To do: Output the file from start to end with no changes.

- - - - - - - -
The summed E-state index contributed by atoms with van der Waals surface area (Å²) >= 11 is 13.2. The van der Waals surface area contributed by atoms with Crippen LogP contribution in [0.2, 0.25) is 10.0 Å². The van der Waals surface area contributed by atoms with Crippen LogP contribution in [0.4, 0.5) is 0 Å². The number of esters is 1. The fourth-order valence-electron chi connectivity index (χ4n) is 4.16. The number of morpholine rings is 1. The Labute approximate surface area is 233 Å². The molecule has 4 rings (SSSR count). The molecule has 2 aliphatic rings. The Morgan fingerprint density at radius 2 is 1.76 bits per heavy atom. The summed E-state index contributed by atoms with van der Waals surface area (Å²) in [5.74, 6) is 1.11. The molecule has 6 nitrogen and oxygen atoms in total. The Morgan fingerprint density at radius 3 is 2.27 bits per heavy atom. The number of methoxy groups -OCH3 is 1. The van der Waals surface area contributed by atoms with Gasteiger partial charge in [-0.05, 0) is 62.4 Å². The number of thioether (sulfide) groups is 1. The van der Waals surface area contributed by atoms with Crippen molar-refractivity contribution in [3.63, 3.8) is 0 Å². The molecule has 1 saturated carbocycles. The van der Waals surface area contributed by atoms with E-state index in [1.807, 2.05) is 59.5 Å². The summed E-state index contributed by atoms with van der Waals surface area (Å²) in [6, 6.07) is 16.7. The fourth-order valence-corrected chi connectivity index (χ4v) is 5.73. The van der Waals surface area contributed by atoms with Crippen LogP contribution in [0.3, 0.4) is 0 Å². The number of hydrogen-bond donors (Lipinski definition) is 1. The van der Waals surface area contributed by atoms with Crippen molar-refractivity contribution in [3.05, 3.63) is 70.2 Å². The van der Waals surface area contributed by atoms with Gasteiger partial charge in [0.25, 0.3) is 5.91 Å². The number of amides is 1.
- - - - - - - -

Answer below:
The summed E-state index contributed by atoms with van der Waals surface area (Å²) >= 11 is 13.2. The van der Waals surface area contributed by atoms with Crippen LogP contribution in [0.2, 0.25) is 10.0 Å². The van der Waals surface area contributed by atoms with Crippen LogP contribution in [0.4, 0.5) is 0 Å². The number of esters is 1. The fourth-order valence-electron chi connectivity index (χ4n) is 4.16. The number of morpholine rings is 1. The Labute approximate surface area is 233 Å². The molecule has 4 rings (SSSR count). The molecule has 2 aliphatic rings. The Morgan fingerprint density at radius 2 is 1.76 bits per heavy atom. The summed E-state index contributed by atoms with van der Waals surface area (Å²) in [5.74, 6) is 1.11. The molecule has 6 nitrogen and oxygen atoms in total. The Morgan fingerprint density at radius 3 is 2.27 bits per heavy atom. The number of methoxy groups -OCH3 is 1. The van der Waals surface area contributed by atoms with Gasteiger partial charge in [-0.05, 0) is 62.4 Å². The number of thioether (sulfide) groups is 1. The van der Waals surface area contributed by atoms with Crippen molar-refractivity contribution in [3.63, 3.8) is 0 Å². The molecule has 1 saturated carbocycles. The van der Waals surface area contributed by atoms with E-state index in [1.807, 2.05) is 59.5 Å². The summed E-state index contributed by atoms with van der Waals surface area (Å²) in [6, 6.07) is 16.7. The fourth-order valence-corrected chi connectivity index (χ4v) is 5.73. The van der Waals surface area contributed by atoms with Crippen LogP contribution in [0.3, 0.4) is 0 Å². The number of hydrogen-bond donors (Lipinski definition) is 1. The van der Waals surface area contributed by atoms with Crippen molar-refractivity contribution in [3.05, 3.63) is 70.2 Å². The van der Waals surface area contributed by atoms with Gasteiger partial charge in [0.25, 0.3) is 5.91 Å². The number of amides is 1.